Tarak Andrew Underiner appeared on a Lantern TV episode of Scarlet Scoop on Dec. 2. Credit: Screen grab via Lantern TV

Ohio State student and concealed-carry advocate Tarak Andrew Underiner was found dead from gunshot wounds at a residence on Northwood Ave. early Thursday morning. This is the city’s first homicide of 2017.

The police report identified Underiner as 20 years old and a current OSU student. OSU’s directory lists Underiner as a marketing and Spanish double major; in a previous Lantern article he identified himself as a third-year in marketing and the treasurer for Buckeyes for Concealed Carry.

Columbus police officers were called to the scene on a report of a shooting inside the residence at 12:30 a.m. Underiner was found unresponsive and pronounced dead on the scene at 12:41 a.m.

“Investigators do not believe this incident was random in nature nor has any connection to the University,” the report states.

The incident did not elicit a Buckeye Alert text message being sent to students. Dan Hedman, spokesman for OSU’s Office of Administration and Planning, said the incident did not call for the system to be used.

“This incident is sad and unfortunate and our thoughts and prayers are with the family and friends of Tarak Underiner during this extremely difficult time,” Hedman said in an email. “Whether or not to issue a Buckeye Alert is based on information available at the time and takes into consideration multiple factors, including location and whether it is deemed there is an imminent threat to the campus community.”

In a statement on the Facebook page for Ohio Students for Concealed Carry, the state-level organization that OSU’s Buckeyes for Concealed Carry falls under, OSCC director and board member Michael Newbern expressed his condolences.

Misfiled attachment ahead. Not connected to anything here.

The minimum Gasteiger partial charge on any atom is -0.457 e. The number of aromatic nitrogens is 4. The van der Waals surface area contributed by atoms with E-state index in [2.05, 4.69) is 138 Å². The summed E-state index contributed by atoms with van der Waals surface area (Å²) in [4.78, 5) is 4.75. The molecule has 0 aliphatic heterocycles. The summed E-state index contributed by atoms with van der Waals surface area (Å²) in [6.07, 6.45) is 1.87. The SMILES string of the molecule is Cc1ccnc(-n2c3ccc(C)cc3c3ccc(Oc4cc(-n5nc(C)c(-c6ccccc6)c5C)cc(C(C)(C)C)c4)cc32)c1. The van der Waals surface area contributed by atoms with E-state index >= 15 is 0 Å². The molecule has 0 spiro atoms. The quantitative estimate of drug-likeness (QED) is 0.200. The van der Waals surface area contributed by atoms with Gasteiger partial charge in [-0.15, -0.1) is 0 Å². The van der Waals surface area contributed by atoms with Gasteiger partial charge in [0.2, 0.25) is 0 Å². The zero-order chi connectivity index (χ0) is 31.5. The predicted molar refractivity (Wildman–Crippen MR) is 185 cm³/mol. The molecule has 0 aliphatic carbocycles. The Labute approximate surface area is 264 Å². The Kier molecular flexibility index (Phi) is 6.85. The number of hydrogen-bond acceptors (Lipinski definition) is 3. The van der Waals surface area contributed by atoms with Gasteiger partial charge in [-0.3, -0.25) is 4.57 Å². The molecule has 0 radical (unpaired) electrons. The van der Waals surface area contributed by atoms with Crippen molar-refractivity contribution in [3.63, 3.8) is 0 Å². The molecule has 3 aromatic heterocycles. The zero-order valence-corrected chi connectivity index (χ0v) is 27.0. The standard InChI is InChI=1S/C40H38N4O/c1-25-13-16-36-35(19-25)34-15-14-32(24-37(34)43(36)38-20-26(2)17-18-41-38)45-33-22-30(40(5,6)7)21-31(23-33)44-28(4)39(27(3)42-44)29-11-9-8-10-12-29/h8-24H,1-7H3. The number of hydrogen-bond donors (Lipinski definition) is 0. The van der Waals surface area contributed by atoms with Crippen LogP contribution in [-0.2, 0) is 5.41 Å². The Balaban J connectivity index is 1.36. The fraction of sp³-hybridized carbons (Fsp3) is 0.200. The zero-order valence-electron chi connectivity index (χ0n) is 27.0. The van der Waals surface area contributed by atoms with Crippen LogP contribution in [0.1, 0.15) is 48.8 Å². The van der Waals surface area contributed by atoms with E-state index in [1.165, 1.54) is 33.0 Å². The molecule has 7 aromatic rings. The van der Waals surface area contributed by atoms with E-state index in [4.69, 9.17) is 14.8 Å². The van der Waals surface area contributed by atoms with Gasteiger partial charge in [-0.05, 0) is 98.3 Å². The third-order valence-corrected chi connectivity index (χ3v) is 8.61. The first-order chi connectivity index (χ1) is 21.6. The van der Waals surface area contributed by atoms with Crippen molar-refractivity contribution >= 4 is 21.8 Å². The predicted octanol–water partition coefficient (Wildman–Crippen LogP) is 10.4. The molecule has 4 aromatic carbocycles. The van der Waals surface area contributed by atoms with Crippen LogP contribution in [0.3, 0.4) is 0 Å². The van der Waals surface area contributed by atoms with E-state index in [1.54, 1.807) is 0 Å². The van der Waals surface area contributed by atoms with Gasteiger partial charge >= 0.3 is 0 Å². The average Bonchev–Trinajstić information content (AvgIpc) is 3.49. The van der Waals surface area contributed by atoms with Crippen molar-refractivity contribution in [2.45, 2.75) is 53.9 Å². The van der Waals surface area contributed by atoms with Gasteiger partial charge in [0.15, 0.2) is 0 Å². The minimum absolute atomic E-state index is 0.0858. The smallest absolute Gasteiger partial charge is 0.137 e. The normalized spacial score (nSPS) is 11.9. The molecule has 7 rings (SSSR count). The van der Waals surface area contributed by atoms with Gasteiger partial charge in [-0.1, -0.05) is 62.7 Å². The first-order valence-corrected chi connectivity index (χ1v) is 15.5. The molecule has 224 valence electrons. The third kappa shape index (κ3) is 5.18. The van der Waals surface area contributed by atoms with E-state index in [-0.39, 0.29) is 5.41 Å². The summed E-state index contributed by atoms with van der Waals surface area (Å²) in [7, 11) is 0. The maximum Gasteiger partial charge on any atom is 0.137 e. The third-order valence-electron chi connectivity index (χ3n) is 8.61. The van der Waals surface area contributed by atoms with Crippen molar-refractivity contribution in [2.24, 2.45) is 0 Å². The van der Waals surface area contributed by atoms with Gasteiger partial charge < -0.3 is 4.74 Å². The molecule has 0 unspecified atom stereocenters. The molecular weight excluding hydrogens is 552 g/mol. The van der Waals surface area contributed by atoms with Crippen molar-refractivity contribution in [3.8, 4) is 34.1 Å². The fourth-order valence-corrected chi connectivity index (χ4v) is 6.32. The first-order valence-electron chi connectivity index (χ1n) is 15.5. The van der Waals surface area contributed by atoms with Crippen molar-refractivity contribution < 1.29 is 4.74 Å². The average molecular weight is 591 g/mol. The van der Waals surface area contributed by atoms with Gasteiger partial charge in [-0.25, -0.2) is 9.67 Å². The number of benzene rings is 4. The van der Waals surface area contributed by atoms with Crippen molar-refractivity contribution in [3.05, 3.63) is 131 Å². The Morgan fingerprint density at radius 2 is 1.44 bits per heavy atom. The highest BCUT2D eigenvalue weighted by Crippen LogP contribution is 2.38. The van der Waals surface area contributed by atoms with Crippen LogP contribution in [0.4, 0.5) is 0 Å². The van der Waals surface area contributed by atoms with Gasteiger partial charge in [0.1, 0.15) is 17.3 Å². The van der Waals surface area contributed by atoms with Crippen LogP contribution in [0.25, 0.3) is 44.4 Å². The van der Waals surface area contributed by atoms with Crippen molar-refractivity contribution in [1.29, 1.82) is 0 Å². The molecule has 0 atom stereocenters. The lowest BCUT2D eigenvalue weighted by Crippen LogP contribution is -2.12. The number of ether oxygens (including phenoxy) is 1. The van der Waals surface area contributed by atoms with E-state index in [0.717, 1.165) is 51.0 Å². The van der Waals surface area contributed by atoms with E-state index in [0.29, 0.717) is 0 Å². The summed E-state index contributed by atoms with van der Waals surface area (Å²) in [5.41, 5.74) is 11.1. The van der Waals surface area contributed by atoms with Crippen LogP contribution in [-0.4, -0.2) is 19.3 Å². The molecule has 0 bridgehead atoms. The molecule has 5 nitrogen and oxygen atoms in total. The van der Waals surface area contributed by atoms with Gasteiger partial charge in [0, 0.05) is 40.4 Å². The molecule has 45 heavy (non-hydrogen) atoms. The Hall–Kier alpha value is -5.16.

“I am deeply saddened by the tragedy that occurred last night near The Ohio State University. Tarak Underiner was both a personal friend of mine and a bright young man with a promising future ahead of him. His work as a member of Buckeyes for Concealed Carry on Campus to restore the right to self-defense on Ohio’s college campuses put him in an elite class obtained by very few others in our movement,” Newbern said.

Underiner recently testified at the Ohio Statehouse in favor of expanding concealed carry onto public college campuses. In interviews with The Lantern and Lantern TV, Underiner said the legislation was important for self defense, saying he’d feel safe if he were able to walk to and from campus carrying a firearm.

“It’s not really aimed at stopping mass shooter events,” Underiner said, instead listing defense against violent crime, such as armed robbery or assault, as more realistic. “If you have a late night at the library and … you live in dangerous parts of town, or are out late, being able to have, at least the option to carry a concealed weapon is an important right for Ohio State students.”

The legislation was passed, although OSU officials have said they do not plan on taking up the optional provisions.

Newbern called any speculation on the circumstances surrounding Underiner’s death “unwarranted,” and urged anyone with relevant information to contact University Police or the Columbus Division of Police.